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July 7th, , pm. Kimi Cunningham Grant's Silver Like Dust: One Family's Story of America's Japanese Internment Pegasus Books, is about the author's grandmother, framed thoughtfully by the story of how the author went about collecting stories from her Obaachan over a series of visits.
Silver Like Dust Livre audio | Kimi Cunningham Grant | hiqukycona.tk
I have not read too widely in Japanese American internment literature and history though I understand that it is a key historical moment for Asian Americans and for the field of Asian American Studies. What I have read is mostly the short stories Hisaye Yamamoto and poetry Lawson Inada, Mitsuye Yamada by survivors of the war imprisonment camps--the writing that forms a core of the Asian American literary canon.
There are many wonderful historical studies of the camps, too, that explore different facets of Japanese American experience during the war. Grant's book is interesting to me because it is first and foremost a family memoir.
It is the story of a hapa granddaughter, a young woman in her early twenties who grew up mostly disconnected from a strong sense of her Japanese American identity in small town Pennsylvania where she was one of a handful of non-white people along with her mother and brother. The journey that Grant undertakes in interviewing Obaachan, then, is as much about discovering this aspect of her racial and cultural identity that she had not given much thought to as a child.
Silver Like Dust: One Family's Story of America's Japanese Internment
There is a tension here between reclaiming a racial identity that is biologically rooted--inheritable--and holding to a more individualistic sense of identity. Even as Grant names certain traits of her Obaachan as decidedly Japanese, even as Obaachan herself does so for example in the discussion of the concept of shikataganai , a Japanese sense of fatalism , Grant acknowledges that there are contradictions to these expressions of cultural sensibilities as with the no-no boys who did not accept things as they were in the camps and refused to swear allegiance to the United States.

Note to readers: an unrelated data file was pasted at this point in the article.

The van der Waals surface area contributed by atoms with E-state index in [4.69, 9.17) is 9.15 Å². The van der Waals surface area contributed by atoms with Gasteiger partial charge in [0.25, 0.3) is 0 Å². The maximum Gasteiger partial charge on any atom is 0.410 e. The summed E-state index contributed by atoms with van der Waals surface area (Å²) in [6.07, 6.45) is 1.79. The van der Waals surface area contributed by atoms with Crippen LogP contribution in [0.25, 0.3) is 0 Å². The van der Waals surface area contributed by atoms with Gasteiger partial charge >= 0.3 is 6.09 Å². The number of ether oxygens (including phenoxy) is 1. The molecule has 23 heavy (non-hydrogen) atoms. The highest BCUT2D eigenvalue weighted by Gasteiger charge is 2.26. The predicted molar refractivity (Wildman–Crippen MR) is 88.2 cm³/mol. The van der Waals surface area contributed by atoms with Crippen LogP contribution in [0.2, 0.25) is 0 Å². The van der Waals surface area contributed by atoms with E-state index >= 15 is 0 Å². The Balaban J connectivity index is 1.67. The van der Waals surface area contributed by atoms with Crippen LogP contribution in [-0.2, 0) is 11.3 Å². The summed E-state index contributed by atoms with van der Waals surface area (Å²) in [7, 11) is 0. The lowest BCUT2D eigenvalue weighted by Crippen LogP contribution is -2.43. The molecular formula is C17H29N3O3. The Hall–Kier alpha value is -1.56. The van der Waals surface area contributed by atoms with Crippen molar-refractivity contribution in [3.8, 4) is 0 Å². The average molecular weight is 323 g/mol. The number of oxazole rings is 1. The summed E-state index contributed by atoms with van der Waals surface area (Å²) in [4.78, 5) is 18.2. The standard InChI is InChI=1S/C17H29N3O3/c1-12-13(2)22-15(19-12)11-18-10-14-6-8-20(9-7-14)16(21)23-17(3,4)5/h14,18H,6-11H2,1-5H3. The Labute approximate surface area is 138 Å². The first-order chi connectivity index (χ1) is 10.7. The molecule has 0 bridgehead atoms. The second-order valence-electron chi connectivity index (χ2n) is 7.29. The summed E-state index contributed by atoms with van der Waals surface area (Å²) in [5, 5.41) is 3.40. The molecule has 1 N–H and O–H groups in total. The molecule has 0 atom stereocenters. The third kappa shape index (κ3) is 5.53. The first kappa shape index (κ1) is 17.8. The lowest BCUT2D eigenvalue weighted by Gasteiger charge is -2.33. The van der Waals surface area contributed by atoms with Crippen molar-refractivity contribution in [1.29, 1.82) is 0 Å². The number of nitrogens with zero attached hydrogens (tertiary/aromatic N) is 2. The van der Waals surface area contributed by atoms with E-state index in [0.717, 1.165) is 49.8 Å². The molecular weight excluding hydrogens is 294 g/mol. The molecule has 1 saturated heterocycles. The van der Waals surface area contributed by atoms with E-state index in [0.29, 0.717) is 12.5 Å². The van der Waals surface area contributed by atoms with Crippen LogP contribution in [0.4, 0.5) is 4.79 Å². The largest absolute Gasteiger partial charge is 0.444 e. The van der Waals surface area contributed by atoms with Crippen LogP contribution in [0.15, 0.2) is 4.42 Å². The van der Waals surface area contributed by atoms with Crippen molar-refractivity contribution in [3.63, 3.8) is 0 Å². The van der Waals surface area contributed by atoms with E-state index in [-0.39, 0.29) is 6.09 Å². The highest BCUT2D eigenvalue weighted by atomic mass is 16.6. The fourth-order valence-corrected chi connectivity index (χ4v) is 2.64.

Another aspect of the book that I found intriguing was the exploration of intergenerational connections and disconnections, something that I know others have considered with respect to internment. The silence of the interned generations has a ripple effect to the children of those internees and then to the grandchildren.
Grant's book begins in the prologue with an explanation of how Grant herself first heard about her maternal grandparents' imprisonment for being Japanese. Her mother whispers it to her, almost as a confession, as something shameful and not to be discussed.
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It is clear in the book, too, that Grant's mother has not heard much about Obaachan's experience in the camps nor has asked her for those stories. Grant's distance--in time, in generation, in racial identity--seems necessary for uncovering those stories.
Silver Like Dust
And even then, as Grant chronicles in the book, her grandmother remains reticent about much of her experience. An unnerving thriller of small-town roots, where loyalty, love, trust, and family can trap a person on a path of tragedy.
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She is a two-time winner of a Dorothy Sargent Rosenberg Memorial Prize in Poetry and a recipient of a Pennsylvania Council on the Arts fellowship in creative nonfiction. She lives, writes, and teaches in Pennsylvania.
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